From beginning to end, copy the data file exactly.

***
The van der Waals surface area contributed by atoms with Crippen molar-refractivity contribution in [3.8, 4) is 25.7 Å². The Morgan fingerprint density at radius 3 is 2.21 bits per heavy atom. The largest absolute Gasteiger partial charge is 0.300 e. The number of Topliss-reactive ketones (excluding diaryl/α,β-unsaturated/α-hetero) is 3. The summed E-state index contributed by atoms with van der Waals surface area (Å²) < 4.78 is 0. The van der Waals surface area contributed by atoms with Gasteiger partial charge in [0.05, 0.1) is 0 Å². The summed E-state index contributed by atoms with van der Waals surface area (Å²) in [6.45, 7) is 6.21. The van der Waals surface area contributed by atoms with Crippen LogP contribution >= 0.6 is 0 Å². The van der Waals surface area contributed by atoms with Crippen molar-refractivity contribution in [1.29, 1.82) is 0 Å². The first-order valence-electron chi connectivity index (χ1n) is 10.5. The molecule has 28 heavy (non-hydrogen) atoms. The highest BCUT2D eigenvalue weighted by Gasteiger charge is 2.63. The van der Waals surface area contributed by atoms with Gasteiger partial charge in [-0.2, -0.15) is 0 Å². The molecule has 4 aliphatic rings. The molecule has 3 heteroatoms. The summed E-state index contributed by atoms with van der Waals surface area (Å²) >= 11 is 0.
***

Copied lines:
The van der Waals surface area contributed by atoms with Crippen molar-refractivity contribution in [3.8, 4) is 25.7 Å². The Morgan fingerprint density at radius 3 is 2.21 bits per heavy atom. The largest absolute Gasteiger partial charge is 0.300 e. The number of Topliss-reactive ketones (excluding diaryl/α,β-unsaturated/α-hetero) is 3. The summed E-state index contributed by atoms with van der Waals surface area (Å²) < 4.78 is 0. The van der Waals surface area contributed by atoms with Gasteiger partial charge in [0.05, 0.1) is 0 Å². The summed E-state index contributed by atoms with van der Waals surface area (Å²) in [6.45, 7) is 6.21. The van der Waals surface area contributed by atoms with Crippen LogP contribution >= 0.6 is 0 Å². The van der Waals surface area contributed by atoms with Crippen molar-refractivity contribution in [1.29, 1.82) is 0 Å². The first-order valence-electron chi connectivity index (χ1n) is 10.5. The molecule has 28 heavy (non-hydrogen) atoms. The highest BCUT2D eigenvalue weighted by Gasteiger charge is 2.63. The van der Waals surface area contributed by atoms with Gasteiger partial charge in [-0.2, -0.15) is 0 Å². The molecule has 4 aliphatic rings. The molecule has 3 heteroatoms. The summed E-state index contributed by atoms with van der Waals surface area (Å²) >= 11 is 0.